BREEZE brings eco-friendly air purifiers on board
Aircraft cabins have an extremely high density of occupation and a limited available air volume. Typically, half of the air is exhausted and the other half is mixed with outside air (normally supplied through the engine – bleed air) and re-circulated into the passenger cabin, with a complete cabin air exchange every 2–3 min.
In most aircraft, recirculated air passes through High Efficiency Particulate Air (HEPA) filters to extract contaminants suspended in the air (particles, bio-contaminants). These systems are able to capture pollutants such as volatile organic compounds (VOCs) in addition to the particulate filtration.
Other alternative technologies that could be used include electrostatic passive filters/precipitators based on the use of electric fields to remove pollutants, or UVC lamps for air disinfection, but both are susceptible to ozone generation.
BREEZE developed an innovative air purification filter that can successfully decrease the level of VOC by 85%, ozone by 80% and presented biocontaminant removal properties. The demonstration was done on a lab-scale prototype under laboratory environmental conditions (simulated aircraft ventilation system conditions).
The technology combines adsorption with photocatalysis (PCO). The PCO process consists of the generation of highly reactive species, such as hydroxyl radicals (•OH), which are capable of mineralising organic matter and destroying ozone and bio-contaminants. This occurs when a photocatalyst (such as TiO2) is exposed to light with enough energy for its activation (in the case of TiO2, ultraviolet (UV) irradiation with wavelength < 388 nm). By using combined adsorption & TiO2 PCO filters, a synergetic effect can be achieved: i) PCO efficiency is improved, since the contact between the pollutants and the surface of the photocatalyst (where the reaction takes place) is increased by adsorption and ii) the adsorbent acquires a self-cleaning behaviour since adsorbed pollutants are removed by PCO, lengthening the life span of the filter.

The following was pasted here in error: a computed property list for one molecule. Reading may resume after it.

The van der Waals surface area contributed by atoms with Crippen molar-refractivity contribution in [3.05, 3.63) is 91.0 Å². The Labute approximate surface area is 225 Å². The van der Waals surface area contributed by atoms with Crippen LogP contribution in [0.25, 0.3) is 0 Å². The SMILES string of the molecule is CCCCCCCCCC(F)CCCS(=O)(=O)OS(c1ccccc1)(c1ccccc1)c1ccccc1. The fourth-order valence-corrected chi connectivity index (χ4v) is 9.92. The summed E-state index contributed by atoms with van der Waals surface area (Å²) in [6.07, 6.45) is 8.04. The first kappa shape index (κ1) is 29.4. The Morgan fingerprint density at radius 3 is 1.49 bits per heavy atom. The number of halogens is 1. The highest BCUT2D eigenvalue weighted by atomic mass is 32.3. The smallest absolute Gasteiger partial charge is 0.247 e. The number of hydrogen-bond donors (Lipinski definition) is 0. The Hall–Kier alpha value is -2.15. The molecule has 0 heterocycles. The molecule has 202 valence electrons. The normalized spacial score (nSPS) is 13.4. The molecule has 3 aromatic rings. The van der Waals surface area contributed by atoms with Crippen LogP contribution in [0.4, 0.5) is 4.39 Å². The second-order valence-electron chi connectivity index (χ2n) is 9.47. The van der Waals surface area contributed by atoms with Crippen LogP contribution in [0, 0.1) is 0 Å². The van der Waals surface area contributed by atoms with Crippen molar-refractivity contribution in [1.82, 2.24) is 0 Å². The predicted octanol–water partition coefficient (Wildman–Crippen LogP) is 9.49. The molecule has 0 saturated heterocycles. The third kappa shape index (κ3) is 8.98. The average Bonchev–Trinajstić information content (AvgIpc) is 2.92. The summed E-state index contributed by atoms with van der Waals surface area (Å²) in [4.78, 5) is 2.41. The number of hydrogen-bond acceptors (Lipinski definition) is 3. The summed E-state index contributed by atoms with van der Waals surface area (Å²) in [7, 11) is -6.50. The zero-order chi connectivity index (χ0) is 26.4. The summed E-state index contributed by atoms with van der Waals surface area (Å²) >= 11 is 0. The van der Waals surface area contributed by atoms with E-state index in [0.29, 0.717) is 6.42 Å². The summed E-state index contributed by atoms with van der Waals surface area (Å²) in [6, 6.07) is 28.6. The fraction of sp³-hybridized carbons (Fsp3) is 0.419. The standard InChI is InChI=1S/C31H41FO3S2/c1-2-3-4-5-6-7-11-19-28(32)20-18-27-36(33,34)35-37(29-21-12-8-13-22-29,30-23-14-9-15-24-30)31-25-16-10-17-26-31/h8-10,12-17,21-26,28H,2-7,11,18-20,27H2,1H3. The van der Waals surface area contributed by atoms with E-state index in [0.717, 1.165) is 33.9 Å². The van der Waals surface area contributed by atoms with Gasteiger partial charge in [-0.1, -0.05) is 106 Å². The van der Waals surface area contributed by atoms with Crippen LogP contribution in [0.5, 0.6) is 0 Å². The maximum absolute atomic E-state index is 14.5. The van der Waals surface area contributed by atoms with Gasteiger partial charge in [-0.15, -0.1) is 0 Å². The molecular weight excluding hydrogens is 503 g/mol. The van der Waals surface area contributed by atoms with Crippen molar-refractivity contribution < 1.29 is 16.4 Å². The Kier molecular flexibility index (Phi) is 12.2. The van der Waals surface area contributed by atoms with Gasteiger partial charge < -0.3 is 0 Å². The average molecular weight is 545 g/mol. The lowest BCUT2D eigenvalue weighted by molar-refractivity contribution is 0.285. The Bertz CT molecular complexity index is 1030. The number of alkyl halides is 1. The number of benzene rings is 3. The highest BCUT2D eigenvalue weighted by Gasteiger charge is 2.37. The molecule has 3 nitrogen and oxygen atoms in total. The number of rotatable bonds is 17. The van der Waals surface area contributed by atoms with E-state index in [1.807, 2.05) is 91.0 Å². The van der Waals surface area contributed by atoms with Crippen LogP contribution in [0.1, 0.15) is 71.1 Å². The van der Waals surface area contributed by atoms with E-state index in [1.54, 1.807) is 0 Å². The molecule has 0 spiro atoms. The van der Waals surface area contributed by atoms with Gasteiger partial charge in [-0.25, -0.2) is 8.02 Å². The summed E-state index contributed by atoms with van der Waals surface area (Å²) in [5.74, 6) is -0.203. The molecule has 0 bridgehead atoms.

The efficiency of BREEZE technology for the removal of VOCs, ozone, bacteria, and viruses has been assessed and optimised under simulated real conditions (high flow rate 300 L/s-, 23ºC and low humidity -15% relative humidity-), ensuring a lifespan above 3 000 flight hours (FH) by means of ageing tests.
If the BREEZE device with HEPA is compared with current technology (HEPA and standard activated carbon filter), BREEZE reduces the potential environmental impacts in all impact categories considered. Focusing on the climate change category, the reduction of the impact is 23% when both systems are compared. In conclusion, assuming that the superior lifetime can be taken advantage of, the BREEZE technology represents a better option in terms of environmental performance.
The project was coordinated by Leitat with Liebherr Aerospace as the topic leader. Leitat Technological Center was responsible for the development of the reactor, its life cycle analysis, economic assessment, and of the dissemination and communication of the results. The total EU funding for this project was € 708 347.50.